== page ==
Mickey Rattles the Bars: the Supreme Court Hearing of Eldred v. Ashcroft, October 9, 2002
from 144 Cong Rec H 9946
wanted the term of copyright protection to last
forever. I am informed by staff that such a change would violate the
Constitution. I invite all of you to work with me to strengthen our
copyright laws in all of the ways available to us. As you know, there
is also Jack Valenti's proposal for term to last forever less one day.
Perhaps the Committee may look at that next Congress.
Today Eldred v. Ashcroft—a “case to define the digital age”—will be heard before the US Supreme Court. Launched on behalf of online publisher Eric Eldred in 1999, the case challenges the constitutionality of the Sonny Bono Copyright Term Extension Act (CTEA), which in 1998 extended the term of copyright by an additional 20 years.
Petitioners argue that Congress has overstepped its bounds in continually extending the term of copyright. The Constitution’s copyright clause states that Congress has the power to grant copyright “for limited times” and “in order to promote the progress of science and the useful arts”—but petitioners contend that Congress’s repeated extensions of copyright have made it effectively unlimited. They further argue that the current term of copyright, rather than providing an incentive for creation as originally intended, is (due to its excessive length) now stifling it.
The government, meanwhile, argues that the CTEA promotes the arts by protecting the economic value of currently copyrighted works. They also contend that Congress, not the courts, has the right to make judgments about copyright.
What’s at stake? "It’s like going to each shelf and taking off anything published after 1922, putting it into a locked closet, and telling readers they will have to pay money to read those, and if they want to wait 20 years they may be able to read them for free," says Eric Eldred. "I call it marginalizing the library, diminishing the public domain, segregating our culture into what is economically important."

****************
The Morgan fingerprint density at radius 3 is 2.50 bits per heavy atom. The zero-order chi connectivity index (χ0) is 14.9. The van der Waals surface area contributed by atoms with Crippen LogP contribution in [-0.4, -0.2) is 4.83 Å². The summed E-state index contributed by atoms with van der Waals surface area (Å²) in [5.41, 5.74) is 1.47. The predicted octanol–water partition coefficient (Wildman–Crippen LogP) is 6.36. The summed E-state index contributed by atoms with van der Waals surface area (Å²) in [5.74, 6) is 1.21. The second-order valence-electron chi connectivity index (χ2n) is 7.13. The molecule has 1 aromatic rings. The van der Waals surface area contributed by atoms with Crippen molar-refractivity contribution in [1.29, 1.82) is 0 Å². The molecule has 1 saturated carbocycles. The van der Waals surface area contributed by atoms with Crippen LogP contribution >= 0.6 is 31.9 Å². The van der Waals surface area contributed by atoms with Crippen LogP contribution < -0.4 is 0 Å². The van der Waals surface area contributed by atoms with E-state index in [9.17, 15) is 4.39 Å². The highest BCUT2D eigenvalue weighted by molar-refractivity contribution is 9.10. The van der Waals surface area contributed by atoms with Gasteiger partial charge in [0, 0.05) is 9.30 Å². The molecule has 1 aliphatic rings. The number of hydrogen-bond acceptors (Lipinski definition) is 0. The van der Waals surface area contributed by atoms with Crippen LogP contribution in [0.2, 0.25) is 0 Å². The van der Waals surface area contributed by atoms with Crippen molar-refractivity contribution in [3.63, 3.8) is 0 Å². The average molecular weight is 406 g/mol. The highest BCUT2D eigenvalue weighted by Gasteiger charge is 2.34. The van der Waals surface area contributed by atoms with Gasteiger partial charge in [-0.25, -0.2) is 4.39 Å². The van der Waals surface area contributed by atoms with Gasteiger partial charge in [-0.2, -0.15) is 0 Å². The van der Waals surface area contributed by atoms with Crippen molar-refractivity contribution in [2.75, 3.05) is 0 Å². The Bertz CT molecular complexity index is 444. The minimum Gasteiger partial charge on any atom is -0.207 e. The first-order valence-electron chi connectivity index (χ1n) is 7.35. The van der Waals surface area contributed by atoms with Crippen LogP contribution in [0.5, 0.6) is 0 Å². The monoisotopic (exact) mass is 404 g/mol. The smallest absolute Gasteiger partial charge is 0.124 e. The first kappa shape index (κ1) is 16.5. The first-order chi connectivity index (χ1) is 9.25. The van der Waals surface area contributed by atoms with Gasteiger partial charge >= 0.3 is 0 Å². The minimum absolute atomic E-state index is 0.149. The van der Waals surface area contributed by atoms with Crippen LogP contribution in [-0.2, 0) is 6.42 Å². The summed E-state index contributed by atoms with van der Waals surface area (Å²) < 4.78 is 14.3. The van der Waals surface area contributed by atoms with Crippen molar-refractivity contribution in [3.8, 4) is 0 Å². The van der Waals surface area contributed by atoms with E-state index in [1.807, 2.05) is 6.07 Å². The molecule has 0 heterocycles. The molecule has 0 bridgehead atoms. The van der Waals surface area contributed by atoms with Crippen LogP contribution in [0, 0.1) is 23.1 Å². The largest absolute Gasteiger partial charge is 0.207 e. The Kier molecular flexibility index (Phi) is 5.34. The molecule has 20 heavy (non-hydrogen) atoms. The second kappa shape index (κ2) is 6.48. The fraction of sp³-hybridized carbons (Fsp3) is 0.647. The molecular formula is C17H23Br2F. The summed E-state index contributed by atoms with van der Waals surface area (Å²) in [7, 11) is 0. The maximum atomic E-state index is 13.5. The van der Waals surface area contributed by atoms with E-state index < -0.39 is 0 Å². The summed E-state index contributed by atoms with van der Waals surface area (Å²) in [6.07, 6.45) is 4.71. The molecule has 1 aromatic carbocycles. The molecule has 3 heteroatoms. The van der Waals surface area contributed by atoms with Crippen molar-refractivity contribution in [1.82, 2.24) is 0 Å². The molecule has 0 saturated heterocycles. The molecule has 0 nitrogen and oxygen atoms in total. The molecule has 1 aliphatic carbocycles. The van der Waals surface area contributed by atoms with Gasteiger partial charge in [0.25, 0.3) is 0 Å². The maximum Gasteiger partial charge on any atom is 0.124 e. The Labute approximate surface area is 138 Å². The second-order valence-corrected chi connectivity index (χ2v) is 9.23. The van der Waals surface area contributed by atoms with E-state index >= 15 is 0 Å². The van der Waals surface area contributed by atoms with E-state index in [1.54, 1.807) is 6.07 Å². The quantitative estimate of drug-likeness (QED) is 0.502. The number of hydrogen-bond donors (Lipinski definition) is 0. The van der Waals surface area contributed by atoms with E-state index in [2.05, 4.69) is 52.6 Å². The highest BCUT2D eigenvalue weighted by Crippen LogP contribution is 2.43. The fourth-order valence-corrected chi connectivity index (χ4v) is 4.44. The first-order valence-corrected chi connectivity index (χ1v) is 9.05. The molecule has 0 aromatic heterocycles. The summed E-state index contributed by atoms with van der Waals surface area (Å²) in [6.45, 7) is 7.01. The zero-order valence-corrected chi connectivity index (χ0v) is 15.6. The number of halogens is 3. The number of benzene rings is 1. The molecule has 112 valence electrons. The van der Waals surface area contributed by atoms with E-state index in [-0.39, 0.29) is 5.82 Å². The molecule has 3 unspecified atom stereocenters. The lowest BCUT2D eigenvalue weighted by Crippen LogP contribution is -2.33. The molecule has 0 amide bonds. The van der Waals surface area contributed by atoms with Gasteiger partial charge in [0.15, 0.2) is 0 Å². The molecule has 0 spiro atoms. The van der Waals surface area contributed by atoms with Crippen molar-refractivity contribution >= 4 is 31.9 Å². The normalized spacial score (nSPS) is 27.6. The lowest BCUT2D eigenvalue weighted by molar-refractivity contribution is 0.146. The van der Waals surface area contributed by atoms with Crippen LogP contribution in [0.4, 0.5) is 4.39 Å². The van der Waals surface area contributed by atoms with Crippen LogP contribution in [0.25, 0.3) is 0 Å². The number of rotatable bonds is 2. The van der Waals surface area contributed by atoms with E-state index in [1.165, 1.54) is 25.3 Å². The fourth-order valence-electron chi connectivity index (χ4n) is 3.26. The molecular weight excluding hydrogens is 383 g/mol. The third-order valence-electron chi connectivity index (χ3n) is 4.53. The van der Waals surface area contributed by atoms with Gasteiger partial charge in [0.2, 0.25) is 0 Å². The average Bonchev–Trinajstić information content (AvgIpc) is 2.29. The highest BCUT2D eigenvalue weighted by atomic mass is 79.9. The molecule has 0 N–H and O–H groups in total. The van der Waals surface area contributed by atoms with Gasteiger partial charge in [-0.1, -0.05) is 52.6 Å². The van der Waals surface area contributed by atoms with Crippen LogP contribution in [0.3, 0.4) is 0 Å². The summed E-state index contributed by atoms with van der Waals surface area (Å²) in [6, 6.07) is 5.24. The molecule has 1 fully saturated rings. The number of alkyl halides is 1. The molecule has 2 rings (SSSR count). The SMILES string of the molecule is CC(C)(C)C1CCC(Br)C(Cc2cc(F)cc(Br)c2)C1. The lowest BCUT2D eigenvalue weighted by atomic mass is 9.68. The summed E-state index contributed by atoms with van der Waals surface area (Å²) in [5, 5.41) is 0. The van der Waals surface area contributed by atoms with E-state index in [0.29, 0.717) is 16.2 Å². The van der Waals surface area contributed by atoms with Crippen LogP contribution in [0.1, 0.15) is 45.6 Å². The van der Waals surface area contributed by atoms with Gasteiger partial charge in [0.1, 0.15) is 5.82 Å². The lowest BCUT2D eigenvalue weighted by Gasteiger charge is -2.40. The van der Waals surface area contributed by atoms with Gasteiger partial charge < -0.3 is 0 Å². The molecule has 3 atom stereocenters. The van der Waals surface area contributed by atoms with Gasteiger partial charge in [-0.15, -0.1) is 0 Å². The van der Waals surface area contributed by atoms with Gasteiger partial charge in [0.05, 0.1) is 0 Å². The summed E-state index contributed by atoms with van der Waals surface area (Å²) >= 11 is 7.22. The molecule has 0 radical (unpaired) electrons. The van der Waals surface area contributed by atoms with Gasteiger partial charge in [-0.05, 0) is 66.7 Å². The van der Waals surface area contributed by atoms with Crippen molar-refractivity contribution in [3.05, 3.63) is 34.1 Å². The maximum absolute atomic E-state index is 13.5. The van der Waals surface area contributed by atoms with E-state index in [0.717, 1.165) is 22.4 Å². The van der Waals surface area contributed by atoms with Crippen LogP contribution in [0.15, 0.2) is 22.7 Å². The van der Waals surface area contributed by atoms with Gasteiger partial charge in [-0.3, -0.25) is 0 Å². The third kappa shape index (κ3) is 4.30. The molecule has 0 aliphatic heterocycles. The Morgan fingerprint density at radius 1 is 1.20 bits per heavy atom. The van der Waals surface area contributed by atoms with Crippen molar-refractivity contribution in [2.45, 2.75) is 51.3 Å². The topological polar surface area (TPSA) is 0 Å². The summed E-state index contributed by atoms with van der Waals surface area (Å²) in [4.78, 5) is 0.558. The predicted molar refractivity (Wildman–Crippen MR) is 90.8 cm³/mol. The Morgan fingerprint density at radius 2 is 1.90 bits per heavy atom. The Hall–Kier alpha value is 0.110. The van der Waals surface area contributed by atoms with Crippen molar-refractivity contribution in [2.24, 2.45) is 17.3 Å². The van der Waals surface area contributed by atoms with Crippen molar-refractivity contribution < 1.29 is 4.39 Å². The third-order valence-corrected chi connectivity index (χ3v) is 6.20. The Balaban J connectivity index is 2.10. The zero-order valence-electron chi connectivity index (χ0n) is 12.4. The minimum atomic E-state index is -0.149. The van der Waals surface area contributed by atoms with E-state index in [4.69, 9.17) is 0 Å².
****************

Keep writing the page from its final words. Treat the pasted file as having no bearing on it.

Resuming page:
In 1999 the Berkman Center for Internet & Society embarked on an unusual experiment that had onlookers scratching their heads: it launched an ambitious legal challenge to recent changes in copyright law using an entirely untested method. The case was Eldred v. Reno (now Eldred v. Ashcroft), a constitutional challenge to the Sonny Bono Copyright Term Extension Act (CTEA). The method was Openlaw, a system for crafting legal argument using the principles of open source code software development. The working hypothesis? The Berkman Center would match the considerable resources of CTEA proponents—including the deep-pocketed Walt Disney Co.—by mining an alternative resource: the Internet community itself. How? By "open sourcing" the Eldred case—that is, by posting case documents and briefs in an open, online forum and inviting Internet users to brainstorm ideas, critique drafts of briefs, and "debug" legal argument as necessary.
The move was controversial for two reasons: Not only was the Openlaw method untested, the case itself was considered a long shot. The issue of whether Congress's power to extend copyright is limited by the First Amendment or the Constitution's copyright clause had never before been directly litigated. In addition, the fight to allow copyrighted materials to re-enter the public domain seemed to have little resonance with the general public.
"Thanks to these extensions, for close to a hundred years people have just gotten used to thinking that intellectual property is just plain old property," explains Professor Jonathan Zittrain, a Berkman Center faculty co-director and one of counsels for the petitioner. "[It] makes no sense to imagine somebody after a certain time coming in and taking your rug or your chair and saying 'Sorry, your ownership expired.'"
For the next two years, the courts appeared to agree, and the Eldred team—anchored by Stanford law professor Lawrence Lessig—lost a series of actions and appeals.
In February 2002, however, the US Supreme Court agreed to hear the case—a surprise decision that provoked a wide range of reactions. American University law professor Peter Jaszi told the New York Times that he was "flabbergasted and delighted" that the Supreme Court took the case, while Berkman Faculty Fellow Arthur Miller—who penned an amicus brief in support of the CTEA—said he thought the case was long dead. "My view on this was then and is now that this is a matter for Congress to decide," Miller said. "This is not a matter for courts to decide." Jack Valenti, head of the Motion Picture Association of America, echoed the sentiment, issuing a press statement asserting his "absolute confidence" that the Supreme Court will uphold "the decision of the US Circuit Court of Appeals and the wisdom of the Congress."
Oral arguments in Eldred v. Ashcroft take place today before the Court.
Petitioner website: http://eldred.cc/
Press Contact (Berkman Center):
Donna Wentworth at email@example.com (preferred) or 617-495-0662.